That is quite common in the Sephardic religious world. Most of my performances take place in Arab communities. I sing Umm Kulthum. I used to play for Rabbi Ovadia Yosef [the late spiritual leader of Shas], and what do you think I played for him? Umm Kulthum and “Bab al-Wad.” That’s music that strengthens people. Yohai mentioned Sufi music, and I am a Sufi in my essence.
Isn’t that a religion?
Judaism, too, is not a religion, but a national story. A Sufi can be a Muslim, a Jew or a Christian. A Sufi is one who loves God and wants to love all his creatures.
Yohai: Ask him to tell you about the concert in Krakow.
What happened in Krakow?
Besides the concert, which was dignified and lovely, there was an all-night jam session that went on until 6 A.M. We had a central stage with 20,000 people, and we had them dancing.
David: I taught them to sing “El Eliyahu” in Arabic. They sat like a class and learned it. And then we sang and everyone jumped up, and Saead and I danced on the stage. It was really special. You can see part of the concert at www.diwansaz.com.
Where are you going now?
Yohai: To the Ariel Festival of Jewish Culture in Estonia. I was there once before, but I don’t know exactly how it will go this time − we have a concert of one and a half to two hours. Our shows are big − I think it’s more like prayer than a concert.
Sorra Sokolin, 19, from New York; arriving from New York
Hi, can we help you?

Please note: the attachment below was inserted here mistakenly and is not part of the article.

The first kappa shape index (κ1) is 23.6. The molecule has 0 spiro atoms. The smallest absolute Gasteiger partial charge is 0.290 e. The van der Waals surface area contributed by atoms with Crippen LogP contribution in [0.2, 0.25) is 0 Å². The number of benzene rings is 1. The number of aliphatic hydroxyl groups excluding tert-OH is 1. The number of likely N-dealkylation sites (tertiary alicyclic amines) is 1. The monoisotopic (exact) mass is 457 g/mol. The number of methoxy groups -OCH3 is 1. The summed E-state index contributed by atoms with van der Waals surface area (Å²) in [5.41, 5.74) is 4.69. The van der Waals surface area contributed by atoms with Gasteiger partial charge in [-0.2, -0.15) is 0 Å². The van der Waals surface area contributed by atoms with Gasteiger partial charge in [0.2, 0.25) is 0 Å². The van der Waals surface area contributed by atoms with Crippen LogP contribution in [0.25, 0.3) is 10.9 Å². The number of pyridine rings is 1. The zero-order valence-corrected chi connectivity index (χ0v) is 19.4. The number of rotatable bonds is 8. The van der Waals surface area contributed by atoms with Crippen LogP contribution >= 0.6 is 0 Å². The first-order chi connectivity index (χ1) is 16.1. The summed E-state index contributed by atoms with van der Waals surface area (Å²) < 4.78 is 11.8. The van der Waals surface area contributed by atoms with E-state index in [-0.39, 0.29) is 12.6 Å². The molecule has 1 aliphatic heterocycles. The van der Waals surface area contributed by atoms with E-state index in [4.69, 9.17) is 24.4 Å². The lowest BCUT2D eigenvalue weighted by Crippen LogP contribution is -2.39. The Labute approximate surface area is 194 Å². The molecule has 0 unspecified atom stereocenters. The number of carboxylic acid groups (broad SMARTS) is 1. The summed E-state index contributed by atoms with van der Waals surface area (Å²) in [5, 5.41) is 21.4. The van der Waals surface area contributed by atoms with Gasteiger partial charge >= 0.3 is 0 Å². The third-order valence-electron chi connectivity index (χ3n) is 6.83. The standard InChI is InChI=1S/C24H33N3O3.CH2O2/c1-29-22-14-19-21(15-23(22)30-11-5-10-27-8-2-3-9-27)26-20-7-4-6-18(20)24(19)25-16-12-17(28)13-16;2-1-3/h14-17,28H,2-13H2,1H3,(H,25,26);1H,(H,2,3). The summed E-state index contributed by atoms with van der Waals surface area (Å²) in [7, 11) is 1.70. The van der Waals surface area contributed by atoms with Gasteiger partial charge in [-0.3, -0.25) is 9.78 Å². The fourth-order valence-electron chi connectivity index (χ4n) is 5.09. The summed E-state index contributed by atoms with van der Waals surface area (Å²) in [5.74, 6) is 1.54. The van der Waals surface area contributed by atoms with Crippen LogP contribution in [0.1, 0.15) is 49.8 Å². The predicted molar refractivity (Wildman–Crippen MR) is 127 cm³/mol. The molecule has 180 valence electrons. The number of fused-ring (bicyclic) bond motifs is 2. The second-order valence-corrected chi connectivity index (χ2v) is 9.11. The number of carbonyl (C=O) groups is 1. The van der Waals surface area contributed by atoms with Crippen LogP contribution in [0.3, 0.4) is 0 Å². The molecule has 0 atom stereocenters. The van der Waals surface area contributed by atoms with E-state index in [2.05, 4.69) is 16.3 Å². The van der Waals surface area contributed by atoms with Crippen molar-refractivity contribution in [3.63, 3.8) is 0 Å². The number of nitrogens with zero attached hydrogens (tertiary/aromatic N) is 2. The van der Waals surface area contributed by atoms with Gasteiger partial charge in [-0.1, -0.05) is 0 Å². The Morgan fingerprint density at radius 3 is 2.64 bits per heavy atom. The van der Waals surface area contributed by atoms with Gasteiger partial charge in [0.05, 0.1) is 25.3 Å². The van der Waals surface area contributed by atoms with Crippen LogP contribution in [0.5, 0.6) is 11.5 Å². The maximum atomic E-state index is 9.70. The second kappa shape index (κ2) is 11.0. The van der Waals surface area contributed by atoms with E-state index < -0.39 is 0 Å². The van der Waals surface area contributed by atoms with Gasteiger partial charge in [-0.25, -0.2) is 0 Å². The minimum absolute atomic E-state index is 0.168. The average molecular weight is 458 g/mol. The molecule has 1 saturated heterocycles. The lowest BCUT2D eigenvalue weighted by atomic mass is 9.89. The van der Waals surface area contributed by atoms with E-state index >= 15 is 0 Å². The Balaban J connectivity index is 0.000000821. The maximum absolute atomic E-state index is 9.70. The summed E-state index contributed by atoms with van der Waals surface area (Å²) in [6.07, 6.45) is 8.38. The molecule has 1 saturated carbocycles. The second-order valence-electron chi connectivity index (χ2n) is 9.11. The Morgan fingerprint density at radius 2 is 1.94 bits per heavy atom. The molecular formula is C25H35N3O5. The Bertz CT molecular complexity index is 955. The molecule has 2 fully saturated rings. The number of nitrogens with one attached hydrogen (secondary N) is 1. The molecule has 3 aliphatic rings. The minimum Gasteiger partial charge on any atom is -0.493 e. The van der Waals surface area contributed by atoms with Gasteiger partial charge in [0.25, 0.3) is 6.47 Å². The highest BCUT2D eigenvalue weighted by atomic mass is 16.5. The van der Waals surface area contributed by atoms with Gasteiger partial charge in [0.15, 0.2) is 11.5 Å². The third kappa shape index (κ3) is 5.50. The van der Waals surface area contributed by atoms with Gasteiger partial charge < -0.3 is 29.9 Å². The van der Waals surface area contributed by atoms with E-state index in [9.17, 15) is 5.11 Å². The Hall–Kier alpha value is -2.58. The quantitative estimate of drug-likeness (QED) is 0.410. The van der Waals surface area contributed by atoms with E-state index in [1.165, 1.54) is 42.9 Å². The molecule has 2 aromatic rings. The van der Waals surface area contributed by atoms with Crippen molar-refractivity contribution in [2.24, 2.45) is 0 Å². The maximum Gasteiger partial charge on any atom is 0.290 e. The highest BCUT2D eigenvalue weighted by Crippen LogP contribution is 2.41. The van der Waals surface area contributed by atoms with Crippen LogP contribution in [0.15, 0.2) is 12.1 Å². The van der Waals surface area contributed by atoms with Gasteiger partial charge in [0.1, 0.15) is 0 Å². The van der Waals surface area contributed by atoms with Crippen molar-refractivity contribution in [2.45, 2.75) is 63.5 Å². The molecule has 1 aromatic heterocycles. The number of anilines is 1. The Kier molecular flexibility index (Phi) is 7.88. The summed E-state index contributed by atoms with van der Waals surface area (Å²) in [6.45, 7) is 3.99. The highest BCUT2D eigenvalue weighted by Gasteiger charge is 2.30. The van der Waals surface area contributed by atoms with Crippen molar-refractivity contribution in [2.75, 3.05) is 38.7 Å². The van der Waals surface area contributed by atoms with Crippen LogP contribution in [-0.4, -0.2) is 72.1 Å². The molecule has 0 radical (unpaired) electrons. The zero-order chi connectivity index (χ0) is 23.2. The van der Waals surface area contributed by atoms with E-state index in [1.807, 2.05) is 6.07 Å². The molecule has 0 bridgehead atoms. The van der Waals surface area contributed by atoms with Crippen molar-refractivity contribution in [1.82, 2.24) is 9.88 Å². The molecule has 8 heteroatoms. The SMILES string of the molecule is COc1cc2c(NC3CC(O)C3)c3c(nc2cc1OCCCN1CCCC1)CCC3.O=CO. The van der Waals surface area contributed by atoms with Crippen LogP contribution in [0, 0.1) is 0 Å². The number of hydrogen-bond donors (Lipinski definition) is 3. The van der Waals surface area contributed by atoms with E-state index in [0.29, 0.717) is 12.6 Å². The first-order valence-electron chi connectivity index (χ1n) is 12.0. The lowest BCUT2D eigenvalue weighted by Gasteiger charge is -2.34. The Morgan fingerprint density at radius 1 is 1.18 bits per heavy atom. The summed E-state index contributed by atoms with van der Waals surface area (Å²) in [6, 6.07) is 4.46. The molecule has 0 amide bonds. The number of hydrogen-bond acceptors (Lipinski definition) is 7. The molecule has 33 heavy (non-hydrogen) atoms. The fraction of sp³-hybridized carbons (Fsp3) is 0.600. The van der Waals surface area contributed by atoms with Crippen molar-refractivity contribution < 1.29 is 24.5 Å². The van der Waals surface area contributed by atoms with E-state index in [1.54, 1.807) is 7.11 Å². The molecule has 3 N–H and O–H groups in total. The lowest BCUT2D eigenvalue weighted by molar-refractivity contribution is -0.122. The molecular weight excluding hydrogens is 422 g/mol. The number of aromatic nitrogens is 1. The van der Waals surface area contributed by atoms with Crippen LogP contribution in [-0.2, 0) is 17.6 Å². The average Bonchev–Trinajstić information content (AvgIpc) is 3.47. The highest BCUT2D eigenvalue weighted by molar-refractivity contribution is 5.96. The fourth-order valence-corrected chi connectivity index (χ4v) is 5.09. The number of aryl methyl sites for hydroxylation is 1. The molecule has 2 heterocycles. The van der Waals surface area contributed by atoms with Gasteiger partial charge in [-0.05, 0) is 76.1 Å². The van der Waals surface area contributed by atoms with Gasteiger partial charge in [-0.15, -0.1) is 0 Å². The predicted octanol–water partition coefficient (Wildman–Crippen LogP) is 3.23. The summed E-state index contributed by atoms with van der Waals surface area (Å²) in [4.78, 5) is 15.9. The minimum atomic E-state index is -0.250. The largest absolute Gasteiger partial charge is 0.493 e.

Maybe I’m supposed to help you.
Maybe, if you agree to be interviewed.
Gladly. But first I have to leave a message on Facebook for the person who is supposed to be meeting me.
Do you want to use my phone?
Maybe I’ll leave her a message with your number, but I’m sure it’ll work out. In the meantime we can talk.
Okay. What are you doing here?
I am going to find my soul.
Did you lose it?
No. I am an indigo girl [someone supposedly possessing special traits]. My purpose in this life is to help people walk on their right path, the path that is meant for them, maybe to find God, and also to find my own mission; to receive and to live within my body, my soul and my spirit.
Why did you choose to come here?
Because here in Israel there is more energy than in the whole world. This is my first time in Israel, and I came alone. I am going to stay with a woman friend of my mother’s, for about a month. I am happy to be here, even though the way to getting here was far from simple.
I had an unpleasant experience at the airport.
Let me guess: a security check.
They took everything from me. Absolutely everything. It went on for three hours. And in the end I was almost stripped bare. It was extremely irritating.
You’re traveling alone and look like a goth; they thought you were a dealer.